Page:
Iran Protesters Call for Three-Day Strike From Monday

Shops are closed following the recent riots and the call of protesters to close the markets, in Tehran Bazaar, Nov. 16. (WANA (West Asia News Agency) via REUTERS/File Photo)

DUBAI (Reuters) – Protesters in Iran called on Sunday a three-day strike this week as they seek to maintain pressure on authorities over the death in custody of Mahsa Amini, with protests planned on the day President Ebrahim Raisi is due to address students in Tehran.

Raisi is expected to visit Tehran University on Wednesday, celebrated in Iran as Student Day.

To coincide with Student Day, protesters are calling for strikes by merchants and a rally toward Tehran’s Azadi (Freedom) Square, according to individual posts shared on social media.

They have also called for three days of boycotting any economic activity starting on Monday.

Similar calls for strike action and mass mobilization have in past weeks resulted in an escalation in the unrest which has swept the country – some of the biggest anti-government protests since Iran’s 1979 Islamic Revolution

The activist HRANA news agency said 470 protesters had been killed as of Saturday, including 64 minors. It said 18,210 demonstrators were arrested and 61 members of the security forces were killed.

Iran’s Interior Ministry State Security Council said on Saturday the death toll was 200, according to the judiciary’s news agency Mizan.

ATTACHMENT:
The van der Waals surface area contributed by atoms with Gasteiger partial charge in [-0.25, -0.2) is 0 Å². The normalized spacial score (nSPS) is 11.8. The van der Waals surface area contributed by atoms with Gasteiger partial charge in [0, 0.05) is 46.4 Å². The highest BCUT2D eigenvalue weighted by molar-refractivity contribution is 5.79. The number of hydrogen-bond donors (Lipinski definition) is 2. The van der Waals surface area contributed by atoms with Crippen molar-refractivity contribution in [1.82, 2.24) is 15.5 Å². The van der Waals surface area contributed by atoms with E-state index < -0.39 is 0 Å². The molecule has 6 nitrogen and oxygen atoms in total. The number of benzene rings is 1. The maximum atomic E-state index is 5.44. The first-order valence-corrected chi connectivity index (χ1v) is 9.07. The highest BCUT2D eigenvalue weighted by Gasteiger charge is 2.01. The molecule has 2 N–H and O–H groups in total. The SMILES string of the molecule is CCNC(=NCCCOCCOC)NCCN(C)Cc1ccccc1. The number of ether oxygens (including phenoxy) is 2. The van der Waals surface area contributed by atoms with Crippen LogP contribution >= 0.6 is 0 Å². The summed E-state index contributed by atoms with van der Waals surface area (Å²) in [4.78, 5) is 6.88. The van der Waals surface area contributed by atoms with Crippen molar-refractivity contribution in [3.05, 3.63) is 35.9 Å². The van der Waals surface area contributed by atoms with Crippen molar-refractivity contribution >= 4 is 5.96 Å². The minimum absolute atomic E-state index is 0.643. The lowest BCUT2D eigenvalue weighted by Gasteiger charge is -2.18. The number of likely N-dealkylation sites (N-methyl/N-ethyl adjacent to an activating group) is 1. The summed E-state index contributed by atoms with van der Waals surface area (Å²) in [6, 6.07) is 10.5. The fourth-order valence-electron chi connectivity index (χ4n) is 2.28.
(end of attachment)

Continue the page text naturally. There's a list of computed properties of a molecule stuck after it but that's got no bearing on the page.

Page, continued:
The nationwide protests began after Amini, a 22-year-old Kurdish Iranian woman, died in the custody of Iran’s morality police on Sept. 16.

Residents posting on social media and newspapers such as Shargh daily say there have been fewer sightings of the morality police on the streets in recent weeks as authorities apparently try to avoid provoking more protests.

On Saturday Iran’s Public Prosecutor Mohammad Jafar Montazeri was cited by the semi-official Iranian Labour News Agency as saying that the morality police had been disbanded.

“The same authority which has established this police has shut it down,” Montazeri was quoted as saying.

Iran’s Interior Ministry, which is the authority in charge of the morality police, has yet to comment on the status of the force, which is tasked with monitoring Iranians’ clothing and public behavior.

Montazeri said the morality police was not under the judiciary’s authority, which “continues to monitor behavioral actions at the community level.”

Top Iranian officials have repeatedly said Tehran would not change its mandatory hijab policy, nor the way it enforces this policy.

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